The Star Classroom Protocol Game

Jul 28, 2015 by

haberman

Dr. Martin Haberman and Delia Stafford

To determine your knowledge base for Haberman Star Teacher Classroom Management, go to here, everything should be self-evident and all instructions are available it’s free of charge.

The Haberman Educational Foundation is pleased to announce the availability of a new assessment tool for school districts, universities and researchers to answer the most frequently asked question in teaching, “Will this individual be able to manage a classroom?” Veteran teachers as well as beginners will also be able to assess themselves in complete confidence and privacy in order to learn whether or not they have what it takes. If veteran teachers, novice teachers and teachers-to-be can manage the classroom then they have a chance of sharing their knowledge with children and youth. If they can’t relate to the students and keep them on-task then what they know will never be received or learned.

This assessment is in the form of an interactive computer game. The teacher is presented with a screen depicting students who must be kept on task. One random student will begin to move off-task (pulsing yellow). The teacher may intervene by selecting that student and, in the context of their need, apply the best of three possible responses. If the teacher selects the best, the student returns to an on-task state and another student randomly moves off-task and the process repeats until the indicated number of resolutions has occurred for the level. At this point the player may choose to increase difficulty and “level up”. If an incorrect choice is made, however, the already off task student becomes twice as disruptive, and bumps up the disruptive state of his or her neighbors. Now all three must be brought back on task. If incorrect choices continue to be made, students continue to bump up their own and their neighbors’ disruptive states at increasing speeds until finally the classroom “explodes”. Points are awarded based on correctness response and speed of response. Points are subtracted by incorrect choices, inaction, slow responses, and the ripple effect of poor choices. The potential to respond quickly is increased as users may use the computer keyboard to rapidly enter inputs instead of pointing and clicking if they so choose.

The purpose of the game is to both assess and allow players to learn and practice the skills they need to be Star Teachers. To this end, feedback is provided to help players come to understand what choices are helpful in which context, and what choices are potentially destructive.

The game is based on Rudolph Dreikurs’ theory of logical consequences. The students in the computer classroom misbehave because of their particular need for attention, power, revenge, or avoidance of failure. The best responses are those selected by star teachers. Dr. Haberman developed this interactive system to give teachers practice at the critical behaviors they must demonstrate to be effective classroom managers. As a result of practicing with this interactive system the teachers will improve in the following:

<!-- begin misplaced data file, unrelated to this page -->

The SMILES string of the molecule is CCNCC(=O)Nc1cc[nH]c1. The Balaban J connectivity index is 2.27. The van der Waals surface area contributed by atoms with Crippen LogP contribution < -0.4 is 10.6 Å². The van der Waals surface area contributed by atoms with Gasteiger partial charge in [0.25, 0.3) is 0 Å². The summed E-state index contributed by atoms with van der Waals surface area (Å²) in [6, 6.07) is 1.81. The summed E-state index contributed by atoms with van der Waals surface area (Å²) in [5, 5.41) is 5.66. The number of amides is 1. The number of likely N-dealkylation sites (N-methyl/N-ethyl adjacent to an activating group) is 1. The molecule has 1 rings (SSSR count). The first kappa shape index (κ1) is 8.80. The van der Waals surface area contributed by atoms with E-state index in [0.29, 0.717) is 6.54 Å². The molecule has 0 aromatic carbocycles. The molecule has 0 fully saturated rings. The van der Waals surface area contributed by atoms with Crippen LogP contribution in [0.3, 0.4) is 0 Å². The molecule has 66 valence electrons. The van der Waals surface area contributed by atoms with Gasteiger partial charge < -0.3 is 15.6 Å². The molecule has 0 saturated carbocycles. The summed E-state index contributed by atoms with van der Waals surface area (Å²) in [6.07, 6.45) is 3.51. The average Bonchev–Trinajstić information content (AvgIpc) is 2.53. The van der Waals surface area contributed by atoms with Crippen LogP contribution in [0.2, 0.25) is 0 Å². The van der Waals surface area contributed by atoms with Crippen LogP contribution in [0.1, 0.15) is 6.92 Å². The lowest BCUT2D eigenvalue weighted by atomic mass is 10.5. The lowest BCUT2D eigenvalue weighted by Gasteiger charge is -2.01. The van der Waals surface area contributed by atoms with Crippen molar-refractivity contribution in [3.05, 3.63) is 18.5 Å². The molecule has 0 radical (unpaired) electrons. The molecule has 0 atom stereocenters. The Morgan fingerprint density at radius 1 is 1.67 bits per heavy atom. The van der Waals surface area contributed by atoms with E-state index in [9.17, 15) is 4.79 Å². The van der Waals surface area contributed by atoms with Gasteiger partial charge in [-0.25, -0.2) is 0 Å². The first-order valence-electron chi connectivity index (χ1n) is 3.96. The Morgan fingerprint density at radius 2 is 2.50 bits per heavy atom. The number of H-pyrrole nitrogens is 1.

1. “With-it-ness”—a heightened awareness of everything all the children in the classroom are doing at any moment in time.
  2. “Multi-tasking”—an increased ability to think about resolving several children’s problems simultaneously.
  3. Responding to individual needs—tailoring responses to particular student needs.
  4. Increasing their repertoire of responses—practicing 50 positive teacher responses.
  5. Avoid escalating problems—extinguishing automatic teacher responses that feed into and make situations worse.
  6. Professionalizing teacher behavior—learning to act in response to children’s needs rather than responding to teacher needs.
  7. Acting decisively—learning to act quickly and staying in control of the situation. In order to access the Star Classroom Management you will need to log on to the Haberman Foundation website @ http://www.habermanfoundation.org

The game was designed by Dr.Martin Haberman, Distinguished Professor,UWM. Additional design, artwork, and programming were provided by Ryan Cameron, an online learning expert and advisor for HEF. Gary Cowan, Randall Systems, manages the technology division for HEF.

To determine your knowledge base for  Haberman Star Teacher Classroom Management, go to this web address, everything should be self-evident and all instructions are available.

To determine your knowledge base for  Haberman Star Teacher Classroom Management, go to this web address, everything should be self-evident and all instructions are available.

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3 Comments

  1. Delia Stafford

    Based on research.. it works and is being used on a broad scale. The theory is solid and the game is lots of fun and can be used as a group!!The game is FREE!

  2. Avatar
    Ned

    So now “teachers” need games to be effective teachers?

    Education is becoming a sad joke …. Amazing how other BETTER and WELL EDUCATED teachers didn’t need this ….. I can’t help but wonder how much that will COST?

    • Delia Stafford

      It is free!An easy way to learn the research based work from Dreikurs theory of behavior management.Further, it is interesting and fun to play with other educators who want to learn more about resolving student behaviors with kindness. Many educators maybe tired of lectures!

      What are you offering Mr. Ned?

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